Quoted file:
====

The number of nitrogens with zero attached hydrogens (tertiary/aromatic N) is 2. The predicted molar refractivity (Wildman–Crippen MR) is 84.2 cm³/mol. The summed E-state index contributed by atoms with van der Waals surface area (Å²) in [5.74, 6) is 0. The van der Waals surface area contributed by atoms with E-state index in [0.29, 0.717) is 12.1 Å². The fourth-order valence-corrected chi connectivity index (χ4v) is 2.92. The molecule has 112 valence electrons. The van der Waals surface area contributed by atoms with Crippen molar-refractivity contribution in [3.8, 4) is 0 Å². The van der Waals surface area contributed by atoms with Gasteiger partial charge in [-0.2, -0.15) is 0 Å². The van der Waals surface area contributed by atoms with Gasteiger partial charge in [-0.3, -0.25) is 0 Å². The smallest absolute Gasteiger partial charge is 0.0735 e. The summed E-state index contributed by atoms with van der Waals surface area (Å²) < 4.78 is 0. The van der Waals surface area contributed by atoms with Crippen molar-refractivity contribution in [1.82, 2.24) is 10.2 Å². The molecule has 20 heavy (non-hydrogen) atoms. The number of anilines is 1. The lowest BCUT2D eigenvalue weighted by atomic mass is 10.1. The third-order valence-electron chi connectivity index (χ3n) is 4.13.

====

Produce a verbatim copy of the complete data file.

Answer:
The number of nitrogens with zero attached hydrogens (tertiary/aromatic N) is 2. The predicted molar refractivity (Wildman–Crippen MR) is 84.2 cm³/mol. The summed E-state index contributed by atoms with van der Waals surface area (Å²) in [5.74, 6) is 0. The van der Waals surface area contributed by atoms with E-state index in [0.29, 0.717) is 12.1 Å². The fourth-order valence-corrected chi connectivity index (χ4v) is 2.92. The molecule has 112 valence electrons. The van der Waals surface area contributed by atoms with Crippen molar-refractivity contribution in [3.8, 4) is 0 Å². The van der Waals surface area contributed by atoms with Gasteiger partial charge in [-0.2, -0.15) is 0 Å². The van der Waals surface area contributed by atoms with Gasteiger partial charge in [-0.3, -0.25) is 0 Å². The smallest absolute Gasteiger partial charge is 0.0735 e. The summed E-state index contributed by atoms with van der Waals surface area (Å²) < 4.78 is 0. The van der Waals surface area contributed by atoms with Crippen molar-refractivity contribution in [1.82, 2.24) is 10.2 Å². The molecule has 20 heavy (non-hydrogen) atoms. The number of anilines is 1. The lowest BCUT2D eigenvalue weighted by atomic mass is 10.1. The third-order valence-electron chi connectivity index (χ3n) is 4.13.